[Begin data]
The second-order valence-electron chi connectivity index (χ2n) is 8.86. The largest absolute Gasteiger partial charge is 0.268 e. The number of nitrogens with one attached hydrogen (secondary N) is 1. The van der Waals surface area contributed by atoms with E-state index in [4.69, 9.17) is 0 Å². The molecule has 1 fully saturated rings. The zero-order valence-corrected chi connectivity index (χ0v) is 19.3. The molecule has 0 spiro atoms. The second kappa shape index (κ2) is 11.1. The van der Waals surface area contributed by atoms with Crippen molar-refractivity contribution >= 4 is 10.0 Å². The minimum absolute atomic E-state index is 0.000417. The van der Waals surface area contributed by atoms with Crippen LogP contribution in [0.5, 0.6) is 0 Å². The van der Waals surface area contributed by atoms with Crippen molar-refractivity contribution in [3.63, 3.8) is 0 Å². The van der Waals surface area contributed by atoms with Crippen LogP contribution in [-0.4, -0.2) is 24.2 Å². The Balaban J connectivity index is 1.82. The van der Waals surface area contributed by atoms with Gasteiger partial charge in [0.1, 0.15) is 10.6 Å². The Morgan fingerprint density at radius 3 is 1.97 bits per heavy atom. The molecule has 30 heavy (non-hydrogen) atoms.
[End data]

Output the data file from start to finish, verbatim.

The second-order valence-electron chi connectivity index (χ2n) is 8.86. The largest absolute Gasteiger partial charge is 0.268 e. The number of nitrogens with one attached hydrogen (secondary N) is 1. The van der Waals surface area contributed by atoms with E-state index in [4.69, 9.17) is 0 Å². The molecule has 1 fully saturated rings. The zero-order valence-corrected chi connectivity index (χ0v) is 19.3. The molecule has 0 spiro atoms. The second kappa shape index (κ2) is 11.1. The van der Waals surface area contributed by atoms with Crippen molar-refractivity contribution >= 4 is 10.0 Å². The minimum absolute atomic E-state index is 0.000417. The van der Waals surface area contributed by atoms with Crippen LogP contribution in [0.5, 0.6) is 0 Å². The van der Waals surface area contributed by atoms with Crippen molar-refractivity contribution in [3.63, 3.8) is 0 Å². The van der Waals surface area contributed by atoms with Crippen LogP contribution in [-0.4, -0.2) is 24.2 Å². The Balaban J connectivity index is 1.82. The van der Waals surface area contributed by atoms with Gasteiger partial charge in [0.1, 0.15) is 10.6 Å². The Morgan fingerprint density at radius 3 is 1.97 bits per heavy atom. The molecule has 30 heavy (non-hydrogen) atoms.